We eventually devised a time-share plan. Half-way we'd listen to rock music, but not loud. The other half we'd listen to the news. Every other day we alternated who listened to what first on the way in. Within this seemingly rational framework lay two major points of contention: the conflict between the temporal and spatial dimensions of the term "half" and the nature and meaning of the word "volume."

It was agreed that the only logical way to determine the halfway point between home and school was to do so geographically. As we took the GW Parkway most days, we determined that the first half of the ride lasted from our house to the entrance of the parkway and that the second half continued from the parkway to wherever my father dropped my off. We considered this split fair: fifty-fifty. However, time often intervened to upset this balance. Some days there was no traffic at all between our home and the entrance to parkway, which meant we got there in 8-10 minutes. However, once we reached the parkway, we would find ourselves stuck in traffic for the next forty five minutes.

On days when I had the second half of the ride, I would argue that we had made a deal and that halfway meant geographically and therefore I got to listen to what I wanted all the way to school, even if it meant an 80-20 temporal split. On days when I got the first half, I would make the argument that the only true measure of fairness was to gauge the midway point by the severity of the traffic and to change the station only when we had a good idea of how long it would take to get to school.

This same form of argument prevailed in our discussions over the volume. My father did not like most rock music, and he pretended to hate it more than he did because he feared it may have been having an unduly negative impact on my behavior and attitudes. It was agreed that I would not raise the volume above a certain low number on the dial -- say a 3 or 4.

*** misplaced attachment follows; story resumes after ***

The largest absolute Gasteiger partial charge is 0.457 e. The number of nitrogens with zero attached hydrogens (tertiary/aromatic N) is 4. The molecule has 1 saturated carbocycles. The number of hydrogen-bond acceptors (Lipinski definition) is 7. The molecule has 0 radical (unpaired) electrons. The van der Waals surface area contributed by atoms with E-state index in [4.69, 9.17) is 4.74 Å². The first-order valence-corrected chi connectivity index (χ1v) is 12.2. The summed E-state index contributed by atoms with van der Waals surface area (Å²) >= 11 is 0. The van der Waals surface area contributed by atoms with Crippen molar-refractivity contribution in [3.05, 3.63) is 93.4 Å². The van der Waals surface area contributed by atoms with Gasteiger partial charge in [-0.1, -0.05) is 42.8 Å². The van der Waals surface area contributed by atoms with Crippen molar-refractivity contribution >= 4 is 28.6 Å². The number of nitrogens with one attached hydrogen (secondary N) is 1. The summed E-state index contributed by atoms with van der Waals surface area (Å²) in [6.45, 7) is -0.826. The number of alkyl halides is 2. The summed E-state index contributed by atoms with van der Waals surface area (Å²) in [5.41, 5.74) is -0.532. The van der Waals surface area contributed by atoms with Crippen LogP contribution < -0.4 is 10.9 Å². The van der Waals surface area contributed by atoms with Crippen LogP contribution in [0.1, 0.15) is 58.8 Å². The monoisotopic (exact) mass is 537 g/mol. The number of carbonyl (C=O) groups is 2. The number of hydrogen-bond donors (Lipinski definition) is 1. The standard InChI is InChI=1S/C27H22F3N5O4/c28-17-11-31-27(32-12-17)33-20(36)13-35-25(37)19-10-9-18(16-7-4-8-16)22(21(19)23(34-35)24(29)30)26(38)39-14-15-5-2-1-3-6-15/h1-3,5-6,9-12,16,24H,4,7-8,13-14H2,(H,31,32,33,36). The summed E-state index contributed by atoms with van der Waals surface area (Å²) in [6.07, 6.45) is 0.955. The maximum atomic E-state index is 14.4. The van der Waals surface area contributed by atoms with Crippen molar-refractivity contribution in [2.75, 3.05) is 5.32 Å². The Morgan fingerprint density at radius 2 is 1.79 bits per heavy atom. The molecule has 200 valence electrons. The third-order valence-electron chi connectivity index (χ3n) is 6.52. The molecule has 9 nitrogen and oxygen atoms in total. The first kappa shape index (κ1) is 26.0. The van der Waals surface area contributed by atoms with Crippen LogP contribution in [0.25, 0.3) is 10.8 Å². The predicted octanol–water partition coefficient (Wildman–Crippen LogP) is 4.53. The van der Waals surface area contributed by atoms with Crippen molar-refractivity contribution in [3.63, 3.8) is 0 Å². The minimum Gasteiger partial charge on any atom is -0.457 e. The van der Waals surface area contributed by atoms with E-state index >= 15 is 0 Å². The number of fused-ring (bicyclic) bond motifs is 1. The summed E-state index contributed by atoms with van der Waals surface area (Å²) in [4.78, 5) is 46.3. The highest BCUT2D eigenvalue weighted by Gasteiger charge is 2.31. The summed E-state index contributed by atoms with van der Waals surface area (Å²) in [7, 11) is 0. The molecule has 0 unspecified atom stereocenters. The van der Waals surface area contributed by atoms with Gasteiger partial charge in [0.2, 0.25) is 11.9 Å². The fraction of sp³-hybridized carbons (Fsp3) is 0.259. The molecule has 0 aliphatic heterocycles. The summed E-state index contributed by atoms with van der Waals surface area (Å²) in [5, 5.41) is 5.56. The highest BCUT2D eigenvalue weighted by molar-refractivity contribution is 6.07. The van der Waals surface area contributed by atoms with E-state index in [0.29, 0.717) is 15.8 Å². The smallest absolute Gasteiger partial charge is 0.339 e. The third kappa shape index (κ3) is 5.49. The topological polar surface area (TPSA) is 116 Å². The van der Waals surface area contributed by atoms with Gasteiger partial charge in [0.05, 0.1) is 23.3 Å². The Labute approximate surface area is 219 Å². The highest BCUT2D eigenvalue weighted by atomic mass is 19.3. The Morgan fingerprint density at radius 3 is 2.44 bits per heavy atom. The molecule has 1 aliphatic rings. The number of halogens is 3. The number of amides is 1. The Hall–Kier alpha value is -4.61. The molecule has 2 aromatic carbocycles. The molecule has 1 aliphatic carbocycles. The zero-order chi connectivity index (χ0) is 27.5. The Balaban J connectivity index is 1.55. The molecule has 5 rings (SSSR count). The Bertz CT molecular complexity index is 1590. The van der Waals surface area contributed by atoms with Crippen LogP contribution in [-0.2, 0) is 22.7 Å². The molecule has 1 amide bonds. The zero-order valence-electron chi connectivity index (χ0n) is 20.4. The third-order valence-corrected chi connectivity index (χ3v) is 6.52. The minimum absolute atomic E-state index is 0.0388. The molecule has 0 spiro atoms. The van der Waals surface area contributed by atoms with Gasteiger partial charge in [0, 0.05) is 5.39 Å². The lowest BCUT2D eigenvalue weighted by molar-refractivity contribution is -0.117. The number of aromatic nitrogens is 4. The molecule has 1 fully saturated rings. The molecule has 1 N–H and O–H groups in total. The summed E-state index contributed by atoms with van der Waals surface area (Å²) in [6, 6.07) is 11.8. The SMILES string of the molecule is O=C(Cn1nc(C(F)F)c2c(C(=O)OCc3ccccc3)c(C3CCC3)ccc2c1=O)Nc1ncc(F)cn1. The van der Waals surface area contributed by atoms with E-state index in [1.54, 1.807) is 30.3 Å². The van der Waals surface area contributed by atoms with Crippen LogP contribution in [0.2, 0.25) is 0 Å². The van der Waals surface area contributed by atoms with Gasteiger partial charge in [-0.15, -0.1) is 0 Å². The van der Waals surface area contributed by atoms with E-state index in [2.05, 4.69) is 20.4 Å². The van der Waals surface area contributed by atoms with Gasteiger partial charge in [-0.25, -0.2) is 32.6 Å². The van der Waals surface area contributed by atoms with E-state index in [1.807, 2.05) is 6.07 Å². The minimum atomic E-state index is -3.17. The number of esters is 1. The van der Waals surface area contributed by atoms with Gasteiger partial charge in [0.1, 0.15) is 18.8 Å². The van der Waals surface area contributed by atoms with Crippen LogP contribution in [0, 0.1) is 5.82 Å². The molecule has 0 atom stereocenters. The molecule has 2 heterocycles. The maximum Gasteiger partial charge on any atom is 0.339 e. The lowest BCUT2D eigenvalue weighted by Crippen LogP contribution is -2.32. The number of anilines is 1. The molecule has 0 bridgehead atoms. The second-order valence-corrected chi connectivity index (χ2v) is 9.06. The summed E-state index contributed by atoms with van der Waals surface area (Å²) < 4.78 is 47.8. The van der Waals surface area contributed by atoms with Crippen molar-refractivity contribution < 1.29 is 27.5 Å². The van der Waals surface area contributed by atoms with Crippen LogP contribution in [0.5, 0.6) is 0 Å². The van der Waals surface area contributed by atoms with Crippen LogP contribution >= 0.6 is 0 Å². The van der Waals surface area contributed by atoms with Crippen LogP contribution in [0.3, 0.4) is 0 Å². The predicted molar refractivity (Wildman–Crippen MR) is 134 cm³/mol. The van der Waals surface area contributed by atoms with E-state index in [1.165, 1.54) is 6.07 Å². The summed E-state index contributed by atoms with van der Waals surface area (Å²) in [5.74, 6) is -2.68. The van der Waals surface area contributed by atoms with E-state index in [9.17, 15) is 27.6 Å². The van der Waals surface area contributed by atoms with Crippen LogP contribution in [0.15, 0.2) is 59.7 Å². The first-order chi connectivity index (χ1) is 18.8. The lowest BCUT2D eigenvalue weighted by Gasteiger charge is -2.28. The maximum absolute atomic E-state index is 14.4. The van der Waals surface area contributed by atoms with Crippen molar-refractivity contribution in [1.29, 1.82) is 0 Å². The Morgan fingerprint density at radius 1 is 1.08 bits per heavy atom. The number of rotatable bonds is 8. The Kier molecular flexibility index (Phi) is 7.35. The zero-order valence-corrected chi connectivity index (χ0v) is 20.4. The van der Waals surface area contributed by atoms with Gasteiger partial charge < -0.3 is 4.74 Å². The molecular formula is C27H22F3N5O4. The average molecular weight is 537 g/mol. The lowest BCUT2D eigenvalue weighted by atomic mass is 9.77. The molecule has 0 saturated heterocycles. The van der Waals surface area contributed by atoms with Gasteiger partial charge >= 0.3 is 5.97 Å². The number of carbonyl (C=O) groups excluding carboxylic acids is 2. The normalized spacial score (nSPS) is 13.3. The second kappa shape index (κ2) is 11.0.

However, I would often augment this by raising the treble and volume to their maximum levels. My father would yell, Turn that shit down! And I would say, innocently, Dad, look, the VOLUME is at 4. It is down! And he would yell, I don't give a shit what it says, you made it louder somehow and now turn it down or I will turn it off.

On one occasion I made him so angry he actually tore the volume switch off the radio.

I remember him once getting very angry about the lyrics to the song, "Hello," by Pink Floyd, which he claimed were pornographic.

I remember him liking the song, "That's All," by Genesis.

The worst commutes took place on days when I had gotten in trouble at school or in the neighborhood or at home or when my report cards had come home with C's and D's on them. On these days, there was no sleeping and no radio and there was always a lecture of some kind. Often there was yelling and on occasion my father would reach over and swat me in the back of the head.

I remember getting caught smoking and receiving a lecture all the way into school which ended with: "You know, President Johnson died from smoking. It will kill you, too."

Often there were threats to send me to rehab or military school if my behavior didn't improve or if I got caught doing drugs again.

I think I developed road rage on these trips. All I wanted to do was get out of the car and get to school, but the traffic kept me locked in my little prison with an angry father. One time I started cursing at the traffic under my breath and my father stuck his head out the window and started yelling, Get out of the way, my son needs to get to school an hour early so he can smoke a half pack of cigarettes before the bell rings.

He had a sense of humor, even if I often didn't.

Ok, enough for today...